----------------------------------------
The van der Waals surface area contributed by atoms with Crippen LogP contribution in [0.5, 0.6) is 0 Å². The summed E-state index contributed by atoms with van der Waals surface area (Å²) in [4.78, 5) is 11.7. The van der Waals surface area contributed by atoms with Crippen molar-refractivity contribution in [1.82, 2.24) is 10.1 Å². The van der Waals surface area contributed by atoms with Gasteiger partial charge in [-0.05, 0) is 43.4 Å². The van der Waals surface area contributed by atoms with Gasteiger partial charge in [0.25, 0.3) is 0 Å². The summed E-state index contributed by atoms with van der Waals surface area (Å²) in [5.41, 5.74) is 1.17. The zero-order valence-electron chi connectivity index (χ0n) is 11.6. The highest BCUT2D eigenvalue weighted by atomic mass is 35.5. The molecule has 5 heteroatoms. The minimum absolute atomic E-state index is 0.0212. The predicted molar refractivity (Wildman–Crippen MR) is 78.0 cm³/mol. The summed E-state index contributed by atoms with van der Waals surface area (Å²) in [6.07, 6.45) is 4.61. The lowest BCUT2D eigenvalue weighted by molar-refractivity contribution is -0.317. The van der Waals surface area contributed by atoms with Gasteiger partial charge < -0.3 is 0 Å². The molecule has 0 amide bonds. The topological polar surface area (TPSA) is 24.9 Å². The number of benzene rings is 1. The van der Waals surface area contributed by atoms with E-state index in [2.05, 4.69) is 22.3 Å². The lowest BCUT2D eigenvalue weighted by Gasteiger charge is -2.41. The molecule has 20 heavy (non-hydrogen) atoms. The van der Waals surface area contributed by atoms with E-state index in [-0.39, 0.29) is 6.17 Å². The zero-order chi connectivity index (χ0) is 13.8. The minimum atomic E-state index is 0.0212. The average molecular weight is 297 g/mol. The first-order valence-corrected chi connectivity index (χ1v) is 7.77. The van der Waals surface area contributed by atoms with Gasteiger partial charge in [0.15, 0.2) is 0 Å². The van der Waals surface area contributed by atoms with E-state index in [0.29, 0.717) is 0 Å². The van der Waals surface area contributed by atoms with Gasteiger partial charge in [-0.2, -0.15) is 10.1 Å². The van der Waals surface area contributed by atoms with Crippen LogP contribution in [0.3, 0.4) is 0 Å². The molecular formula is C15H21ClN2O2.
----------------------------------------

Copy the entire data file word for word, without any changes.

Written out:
The van der Waals surface area contributed by atoms with Crippen LogP contribution in [0.5, 0.6) is 0 Å². The summed E-state index contributed by atoms with van der Waals surface area (Å²) in [4.78, 5) is 11.7. The van der Waals surface area contributed by atoms with Crippen molar-refractivity contribution in [1.82, 2.24) is 10.1 Å². The van der Waals surface area contributed by atoms with Gasteiger partial charge in [-0.05, 0) is 43.4 Å². The van der Waals surface area contributed by atoms with Gasteiger partial charge in [0.25, 0.3) is 0 Å². The summed E-state index contributed by atoms with van der Waals surface area (Å²) in [5.41, 5.74) is 1.17. The zero-order valence-electron chi connectivity index (χ0n) is 11.6. The highest BCUT2D eigenvalue weighted by atomic mass is 35.5. The molecule has 5 heteroatoms. The minimum absolute atomic E-state index is 0.0212. The predicted molar refractivity (Wildman–Crippen MR) is 78.0 cm³/mol. The summed E-state index contributed by atoms with van der Waals surface area (Å²) in [6.07, 6.45) is 4.61. The lowest BCUT2D eigenvalue weighted by molar-refractivity contribution is -0.317. The van der Waals surface area contributed by atoms with Gasteiger partial charge < -0.3 is 0 Å². The molecule has 0 amide bonds. The topological polar surface area (TPSA) is 24.9 Å². The number of benzene rings is 1. The van der Waals surface area contributed by atoms with E-state index in [2.05, 4.69) is 22.3 Å². The lowest BCUT2D eigenvalue weighted by Gasteiger charge is -2.41. The molecule has 20 heavy (non-hydrogen) atoms. The van der Waals surface area contributed by atoms with E-state index in [-0.39, 0.29) is 6.17 Å². The zero-order chi connectivity index (χ0) is 13.8. The minimum atomic E-state index is 0.0212. The average molecular weight is 297 g/mol. The first-order valence-corrected chi connectivity index (χ1v) is 7.77. The van der Waals surface area contributed by atoms with Gasteiger partial charge in [0.15, 0.2) is 0 Å². The van der Waals surface area contributed by atoms with E-state index in [0.29, 0.717) is 0 Å². The van der Waals surface area contributed by atoms with Gasteiger partial charge in [-0.2, -0.15) is 10.1 Å². The van der Waals surface area contributed by atoms with Crippen LogP contribution in [0.3, 0.4) is 0 Å². The molecular formula is C15H21ClN2O2.